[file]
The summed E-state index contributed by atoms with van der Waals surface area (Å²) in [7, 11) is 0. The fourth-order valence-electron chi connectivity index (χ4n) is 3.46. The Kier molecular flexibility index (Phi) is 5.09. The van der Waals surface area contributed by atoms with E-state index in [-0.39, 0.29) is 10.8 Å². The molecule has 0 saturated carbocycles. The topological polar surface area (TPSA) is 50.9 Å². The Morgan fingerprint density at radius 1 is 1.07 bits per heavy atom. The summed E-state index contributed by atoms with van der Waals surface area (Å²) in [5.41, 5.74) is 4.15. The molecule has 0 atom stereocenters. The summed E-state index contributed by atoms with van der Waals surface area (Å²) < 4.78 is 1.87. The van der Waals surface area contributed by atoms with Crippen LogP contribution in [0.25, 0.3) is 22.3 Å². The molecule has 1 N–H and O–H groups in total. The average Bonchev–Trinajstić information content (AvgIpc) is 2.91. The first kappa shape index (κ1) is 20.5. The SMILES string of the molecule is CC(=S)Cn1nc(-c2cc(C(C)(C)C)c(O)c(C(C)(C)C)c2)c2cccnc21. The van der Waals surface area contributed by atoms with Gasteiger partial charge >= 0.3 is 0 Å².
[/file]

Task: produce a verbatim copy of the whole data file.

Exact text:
The summed E-state index contributed by atoms with van der Waals surface area (Å²) in [7, 11) is 0. The fourth-order valence-electron chi connectivity index (χ4n) is 3.46. The Kier molecular flexibility index (Phi) is 5.09. The van der Waals surface area contributed by atoms with E-state index in [-0.39, 0.29) is 10.8 Å². The molecule has 0 saturated carbocycles. The topological polar surface area (TPSA) is 50.9 Å². The Morgan fingerprint density at radius 1 is 1.07 bits per heavy atom. The summed E-state index contributed by atoms with van der Waals surface area (Å²) in [5.41, 5.74) is 4.15. The molecule has 0 atom stereocenters. The summed E-state index contributed by atoms with van der Waals surface area (Å²) < 4.78 is 1.87. The van der Waals surface area contributed by atoms with Crippen LogP contribution in [0.25, 0.3) is 22.3 Å². The molecule has 1 N–H and O–H groups in total. The average Bonchev–Trinajstić information content (AvgIpc) is 2.91. The first kappa shape index (κ1) is 20.5. The SMILES string of the molecule is CC(=S)Cn1nc(-c2cc(C(C)(C)C)c(O)c(C(C)(C)C)c2)c2cccnc21. The van der Waals surface area contributed by atoms with Gasteiger partial charge >= 0.3 is 0 Å².